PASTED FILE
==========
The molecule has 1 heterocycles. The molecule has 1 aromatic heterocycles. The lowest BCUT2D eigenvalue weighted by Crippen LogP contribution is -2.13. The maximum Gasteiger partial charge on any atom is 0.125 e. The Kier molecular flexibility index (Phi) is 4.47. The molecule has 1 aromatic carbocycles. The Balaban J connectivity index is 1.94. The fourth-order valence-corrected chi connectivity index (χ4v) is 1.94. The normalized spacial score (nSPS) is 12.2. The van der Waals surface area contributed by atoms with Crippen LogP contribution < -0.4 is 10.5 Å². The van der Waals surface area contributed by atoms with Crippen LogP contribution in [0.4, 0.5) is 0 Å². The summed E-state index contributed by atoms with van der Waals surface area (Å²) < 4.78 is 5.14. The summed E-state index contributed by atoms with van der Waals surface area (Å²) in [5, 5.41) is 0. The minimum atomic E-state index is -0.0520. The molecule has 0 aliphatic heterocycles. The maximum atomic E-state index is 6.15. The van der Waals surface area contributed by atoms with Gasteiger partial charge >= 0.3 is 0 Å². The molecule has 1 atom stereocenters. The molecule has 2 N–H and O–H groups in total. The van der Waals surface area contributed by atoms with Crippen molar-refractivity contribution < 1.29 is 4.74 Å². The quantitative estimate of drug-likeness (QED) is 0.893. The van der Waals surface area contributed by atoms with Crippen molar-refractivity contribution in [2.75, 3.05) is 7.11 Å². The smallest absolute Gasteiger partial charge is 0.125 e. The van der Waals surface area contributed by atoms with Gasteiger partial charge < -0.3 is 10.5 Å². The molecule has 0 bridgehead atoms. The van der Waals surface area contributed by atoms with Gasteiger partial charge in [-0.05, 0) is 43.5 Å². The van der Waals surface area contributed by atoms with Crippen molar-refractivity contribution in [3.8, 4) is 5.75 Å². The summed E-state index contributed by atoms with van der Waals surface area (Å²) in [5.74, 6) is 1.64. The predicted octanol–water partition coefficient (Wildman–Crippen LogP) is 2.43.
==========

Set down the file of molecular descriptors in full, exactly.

The molecule has 1 heterocycles. The molecule has 1 aromatic heterocycles. The lowest BCUT2D eigenvalue weighted by Crippen LogP contribution is -2.13. The maximum Gasteiger partial charge on any atom is 0.125 e. The Kier molecular flexibility index (Phi) is 4.47. The molecule has 1 aromatic carbocycles. The Balaban J connectivity index is 1.94. The fourth-order valence-corrected chi connectivity index (χ4v) is 1.94. The normalized spacial score (nSPS) is 12.2. The van der Waals surface area contributed by atoms with Crippen LogP contribution < -0.4 is 10.5 Å². The van der Waals surface area contributed by atoms with Crippen LogP contribution in [0.4, 0.5) is 0 Å². The summed E-state index contributed by atoms with van der Waals surface area (Å²) < 4.78 is 5.14. The summed E-state index contributed by atoms with van der Waals surface area (Å²) in [5, 5.41) is 0. The minimum atomic E-state index is -0.0520. The molecule has 0 aliphatic heterocycles. The maximum atomic E-state index is 6.15. The van der Waals surface area contributed by atoms with Gasteiger partial charge >= 0.3 is 0 Å². The molecule has 1 atom stereocenters. The molecule has 2 N–H and O–H groups in total. The van der Waals surface area contributed by atoms with Crippen molar-refractivity contribution < 1.29 is 4.74 Å². The quantitative estimate of drug-likeness (QED) is 0.893. The van der Waals surface area contributed by atoms with Crippen molar-refractivity contribution in [2.75, 3.05) is 7.11 Å². The smallest absolute Gasteiger partial charge is 0.125 e. The van der Waals surface area contributed by atoms with Gasteiger partial charge < -0.3 is 10.5 Å². The molecule has 0 bridgehead atoms. The van der Waals surface area contributed by atoms with Gasteiger partial charge in [-0.05, 0) is 43.5 Å². The van der Waals surface area contributed by atoms with Crippen molar-refractivity contribution in [3.8, 4) is 5.75 Å². The summed E-state index contributed by atoms with van der Waals surface area (Å²) in [5.74, 6) is 1.64. The predicted octanol–water partition coefficient (Wildman–Crippen LogP) is 2.43.